Enthroned Jupiter
Part of a Jupiter column

Date
3rd century AD
Medium
Bunter sandstone
Dimensions
Height: 37 cm
Inventory Number
N450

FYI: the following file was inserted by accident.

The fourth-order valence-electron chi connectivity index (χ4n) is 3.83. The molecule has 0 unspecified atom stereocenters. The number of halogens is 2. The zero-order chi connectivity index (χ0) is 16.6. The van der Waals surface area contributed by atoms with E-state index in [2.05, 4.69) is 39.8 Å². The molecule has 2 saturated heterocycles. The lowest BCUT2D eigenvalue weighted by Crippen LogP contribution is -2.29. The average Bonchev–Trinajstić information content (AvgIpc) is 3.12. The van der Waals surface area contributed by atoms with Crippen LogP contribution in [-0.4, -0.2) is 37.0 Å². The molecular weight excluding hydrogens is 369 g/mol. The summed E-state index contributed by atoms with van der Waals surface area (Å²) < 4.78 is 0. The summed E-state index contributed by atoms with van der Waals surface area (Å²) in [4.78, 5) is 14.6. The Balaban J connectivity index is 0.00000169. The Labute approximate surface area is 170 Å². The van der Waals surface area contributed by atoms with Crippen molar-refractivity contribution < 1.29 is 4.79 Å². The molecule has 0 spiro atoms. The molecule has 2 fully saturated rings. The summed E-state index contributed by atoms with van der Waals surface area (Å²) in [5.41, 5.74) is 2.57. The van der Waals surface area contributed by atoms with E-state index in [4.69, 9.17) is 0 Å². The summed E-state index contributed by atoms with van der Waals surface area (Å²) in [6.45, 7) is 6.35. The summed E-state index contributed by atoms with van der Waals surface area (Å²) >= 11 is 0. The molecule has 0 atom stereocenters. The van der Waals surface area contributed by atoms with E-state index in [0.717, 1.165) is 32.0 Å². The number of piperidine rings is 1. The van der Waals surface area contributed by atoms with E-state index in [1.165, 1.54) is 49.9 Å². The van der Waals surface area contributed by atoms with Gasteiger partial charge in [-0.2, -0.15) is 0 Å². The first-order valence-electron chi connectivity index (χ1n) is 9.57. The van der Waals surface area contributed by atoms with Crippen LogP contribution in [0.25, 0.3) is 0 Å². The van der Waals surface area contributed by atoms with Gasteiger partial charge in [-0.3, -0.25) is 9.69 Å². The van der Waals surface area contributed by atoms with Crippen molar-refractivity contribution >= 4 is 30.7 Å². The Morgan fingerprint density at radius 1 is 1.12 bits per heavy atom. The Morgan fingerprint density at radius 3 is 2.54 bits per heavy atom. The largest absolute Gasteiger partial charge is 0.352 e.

In the 3rd century AD this figure of Jupiter once topped a column. His emblem – the thunderbolt in his hand – is difficult to make out and the head is missing altogether. Jupiter was the chief Roman deity. He was worshipped above all by the military. According to Romans beliefs, it was only the protection of the gods that ensured military successes.Thus it was the duty of loyal citizens and soldiers to venerate the gods. At the center of the state religion was the so-called Capitoline Triad: Jupiter, the father of the gods, his consort Juno, and Minerva the sponsor of the arts. Roman citizens were also free to worship other gods as well. In the provinces many local deities retained their importance during the Roman occupation and were equated with Roman gods. Novaesium undoubtedly had temples, but they have so far not been found.

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